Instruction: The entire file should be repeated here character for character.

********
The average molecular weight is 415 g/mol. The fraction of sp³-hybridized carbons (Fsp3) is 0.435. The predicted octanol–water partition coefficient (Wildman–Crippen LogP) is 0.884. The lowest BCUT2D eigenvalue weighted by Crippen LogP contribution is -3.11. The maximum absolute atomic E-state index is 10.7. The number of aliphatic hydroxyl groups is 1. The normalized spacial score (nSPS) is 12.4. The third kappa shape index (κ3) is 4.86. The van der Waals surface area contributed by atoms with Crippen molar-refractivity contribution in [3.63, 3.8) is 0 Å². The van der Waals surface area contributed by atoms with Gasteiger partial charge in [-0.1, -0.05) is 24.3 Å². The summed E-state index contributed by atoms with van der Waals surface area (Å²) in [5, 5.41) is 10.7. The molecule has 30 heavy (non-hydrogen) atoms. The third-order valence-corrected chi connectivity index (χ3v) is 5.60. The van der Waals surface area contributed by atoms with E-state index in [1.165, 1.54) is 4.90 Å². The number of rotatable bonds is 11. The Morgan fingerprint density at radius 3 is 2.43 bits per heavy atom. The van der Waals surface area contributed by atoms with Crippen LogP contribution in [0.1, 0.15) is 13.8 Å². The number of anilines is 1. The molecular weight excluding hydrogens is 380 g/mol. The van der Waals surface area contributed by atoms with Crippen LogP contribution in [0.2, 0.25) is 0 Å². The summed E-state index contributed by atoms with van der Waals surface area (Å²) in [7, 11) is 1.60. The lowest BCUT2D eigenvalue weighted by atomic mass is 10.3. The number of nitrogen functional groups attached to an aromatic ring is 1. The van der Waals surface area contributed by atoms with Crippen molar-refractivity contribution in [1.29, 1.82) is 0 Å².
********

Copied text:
The average molecular weight is 415 g/mol. The fraction of sp³-hybridized carbons (Fsp3) is 0.435. The predicted octanol–water partition coefficient (Wildman–Crippen LogP) is 0.884. The lowest BCUT2D eigenvalue weighted by Crippen LogP contribution is -3.11. The maximum absolute atomic E-state index is 10.7. The number of aliphatic hydroxyl groups is 1. The normalized spacial score (nSPS) is 12.4. The third kappa shape index (κ3) is 4.86. The van der Waals surface area contributed by atoms with Crippen molar-refractivity contribution in [3.63, 3.8) is 0 Å². The van der Waals surface area contributed by atoms with Gasteiger partial charge in [-0.1, -0.05) is 24.3 Å². The summed E-state index contributed by atoms with van der Waals surface area (Å²) in [5, 5.41) is 10.7. The molecule has 30 heavy (non-hydrogen) atoms. The third-order valence-corrected chi connectivity index (χ3v) is 5.60. The van der Waals surface area contributed by atoms with E-state index in [1.165, 1.54) is 4.90 Å². The number of rotatable bonds is 11. The Morgan fingerprint density at radius 3 is 2.43 bits per heavy atom. The van der Waals surface area contributed by atoms with Crippen LogP contribution in [0.1, 0.15) is 13.8 Å². The number of anilines is 1. The molecular weight excluding hydrogens is 380 g/mol. The van der Waals surface area contributed by atoms with Crippen LogP contribution in [0.2, 0.25) is 0 Å². The summed E-state index contributed by atoms with van der Waals surface area (Å²) in [7, 11) is 1.60. The lowest BCUT2D eigenvalue weighted by atomic mass is 10.3. The number of nitrogen functional groups attached to an aromatic ring is 1. The van der Waals surface area contributed by atoms with Crippen molar-refractivity contribution in [1.29, 1.82) is 0 Å².